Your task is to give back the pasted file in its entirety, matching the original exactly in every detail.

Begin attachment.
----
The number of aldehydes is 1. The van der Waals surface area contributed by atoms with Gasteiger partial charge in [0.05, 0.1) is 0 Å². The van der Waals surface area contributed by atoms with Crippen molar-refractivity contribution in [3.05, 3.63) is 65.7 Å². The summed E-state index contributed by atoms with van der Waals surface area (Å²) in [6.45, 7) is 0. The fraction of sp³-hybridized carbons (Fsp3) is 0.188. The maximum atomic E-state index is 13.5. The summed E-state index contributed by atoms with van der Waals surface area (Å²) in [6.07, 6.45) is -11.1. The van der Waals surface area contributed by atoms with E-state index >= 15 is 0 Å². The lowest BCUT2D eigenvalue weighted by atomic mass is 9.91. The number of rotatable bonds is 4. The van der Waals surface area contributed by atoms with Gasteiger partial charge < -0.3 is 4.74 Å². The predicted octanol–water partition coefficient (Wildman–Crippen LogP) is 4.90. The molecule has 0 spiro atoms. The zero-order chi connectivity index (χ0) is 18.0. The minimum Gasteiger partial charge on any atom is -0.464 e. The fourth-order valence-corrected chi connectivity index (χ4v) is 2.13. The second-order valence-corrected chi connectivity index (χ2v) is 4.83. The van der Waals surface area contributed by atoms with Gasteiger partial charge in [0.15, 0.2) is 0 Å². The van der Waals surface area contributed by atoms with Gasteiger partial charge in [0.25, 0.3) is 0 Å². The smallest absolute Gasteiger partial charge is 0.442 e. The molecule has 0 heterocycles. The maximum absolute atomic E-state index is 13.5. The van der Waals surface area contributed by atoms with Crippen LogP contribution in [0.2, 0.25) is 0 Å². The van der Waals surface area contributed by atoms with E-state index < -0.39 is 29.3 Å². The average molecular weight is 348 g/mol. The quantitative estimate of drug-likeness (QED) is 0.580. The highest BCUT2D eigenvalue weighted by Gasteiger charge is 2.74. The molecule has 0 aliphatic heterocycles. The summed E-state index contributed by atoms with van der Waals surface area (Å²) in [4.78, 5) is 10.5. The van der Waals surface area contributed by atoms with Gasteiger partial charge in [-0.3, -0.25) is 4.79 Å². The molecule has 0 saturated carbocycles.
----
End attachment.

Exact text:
The number of aldehydes is 1. The van der Waals surface area contributed by atoms with Gasteiger partial charge in [0.05, 0.1) is 0 Å². The van der Waals surface area contributed by atoms with Crippen molar-refractivity contribution in [3.05, 3.63) is 65.7 Å². The summed E-state index contributed by atoms with van der Waals surface area (Å²) in [6.45, 7) is 0. The fraction of sp³-hybridized carbons (Fsp3) is 0.188. The maximum atomic E-state index is 13.5. The summed E-state index contributed by atoms with van der Waals surface area (Å²) in [6.07, 6.45) is -11.1. The van der Waals surface area contributed by atoms with E-state index >= 15 is 0 Å². The lowest BCUT2D eigenvalue weighted by atomic mass is 9.91. The number of rotatable bonds is 4. The van der Waals surface area contributed by atoms with Gasteiger partial charge < -0.3 is 4.74 Å². The predicted octanol–water partition coefficient (Wildman–Crippen LogP) is 4.90. The molecule has 0 spiro atoms. The zero-order chi connectivity index (χ0) is 18.0. The minimum Gasteiger partial charge on any atom is -0.464 e. The fourth-order valence-corrected chi connectivity index (χ4v) is 2.13. The second-order valence-corrected chi connectivity index (χ2v) is 4.83. The van der Waals surface area contributed by atoms with Gasteiger partial charge in [0.15, 0.2) is 0 Å². The van der Waals surface area contributed by atoms with Gasteiger partial charge in [0.25, 0.3) is 0 Å². The smallest absolute Gasteiger partial charge is 0.442 e. The molecule has 0 heterocycles. The maximum absolute atomic E-state index is 13.5. The van der Waals surface area contributed by atoms with Crippen LogP contribution in [0.2, 0.25) is 0 Å². The van der Waals surface area contributed by atoms with E-state index < -0.39 is 29.3 Å². The average molecular weight is 348 g/mol. The quantitative estimate of drug-likeness (QED) is 0.580. The highest BCUT2D eigenvalue weighted by Gasteiger charge is 2.74. The molecule has 0 aliphatic heterocycles. The summed E-state index contributed by atoms with van der Waals surface area (Å²) in [4.78, 5) is 10.5. The van der Waals surface area contributed by atoms with Gasteiger partial charge in [-0.3, -0.25) is 4.79 Å². The molecule has 0 saturated carbocycles.